The number of 'at-risk' children is very small. However, there are several very powerful lobbying groups behind this push. Most make their money from either educating or supplying educators, so this will be a boon to them. Some weeks back when I attended the first Senate Ed Meeting the halls were filled with folks carrying yellow coffee mugs with "PRE-K NOW" in bold black print. The last Senate Ed meeting I attended the room was very populated by folks wearing big bright yellow stickers on their lapels saying "PRE-K Now".
I have some very strong feelings about a public school system that most probably 'educated' the largest part of the parents that now have children 'at risk'. Seems to me if the system didn't, at minimum, teach them to read, write and cipher well enough to pass on the Pre-K basics to their own children why should we give the system even younger children to, perhaps, also fail with?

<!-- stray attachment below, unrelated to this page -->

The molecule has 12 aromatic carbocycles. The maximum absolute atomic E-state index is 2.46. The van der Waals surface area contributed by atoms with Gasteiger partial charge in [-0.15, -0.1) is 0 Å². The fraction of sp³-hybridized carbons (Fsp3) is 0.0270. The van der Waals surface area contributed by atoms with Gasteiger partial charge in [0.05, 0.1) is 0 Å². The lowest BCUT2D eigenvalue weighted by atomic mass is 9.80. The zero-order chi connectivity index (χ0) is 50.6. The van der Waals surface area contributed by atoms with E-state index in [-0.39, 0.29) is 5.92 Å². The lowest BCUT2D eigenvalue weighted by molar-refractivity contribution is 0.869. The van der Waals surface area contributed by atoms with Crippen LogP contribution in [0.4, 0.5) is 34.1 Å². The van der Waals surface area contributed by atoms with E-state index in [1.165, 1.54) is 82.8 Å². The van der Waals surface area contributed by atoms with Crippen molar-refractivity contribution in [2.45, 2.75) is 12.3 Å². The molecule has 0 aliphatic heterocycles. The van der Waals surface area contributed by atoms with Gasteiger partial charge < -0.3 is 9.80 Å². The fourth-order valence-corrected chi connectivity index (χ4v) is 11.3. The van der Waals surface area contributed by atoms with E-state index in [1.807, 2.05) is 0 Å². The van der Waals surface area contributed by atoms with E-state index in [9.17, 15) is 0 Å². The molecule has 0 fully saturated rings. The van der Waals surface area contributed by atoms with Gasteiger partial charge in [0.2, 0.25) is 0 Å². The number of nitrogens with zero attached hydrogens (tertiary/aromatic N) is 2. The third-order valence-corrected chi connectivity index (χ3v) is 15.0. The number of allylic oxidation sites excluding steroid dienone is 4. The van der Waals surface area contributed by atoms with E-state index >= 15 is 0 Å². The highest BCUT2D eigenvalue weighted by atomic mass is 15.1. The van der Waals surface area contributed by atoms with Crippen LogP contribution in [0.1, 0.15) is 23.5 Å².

Sen. Steve Cohen (D-Memphis) was right in saying that a program that is this important shouldn't be funded on as unstable a foundation as lottery losings (my word, not his).
Additionally, we've accepted what I believe is a skewed view of exactly what our government should be doing. Education has become job one and one that by many reports isn't being done well enough.
Take a few minutes to read Drew Johnson's piece at the Tennessee Center for Policy Research.
Hard Lessons Learned: Applying 40 Years of Government Pre-K to Benefit Tennessee's Children Today by Darcy Olsen and Drew Johnson http://tennesseepolicy.org/publications/updates/U2005_3.htm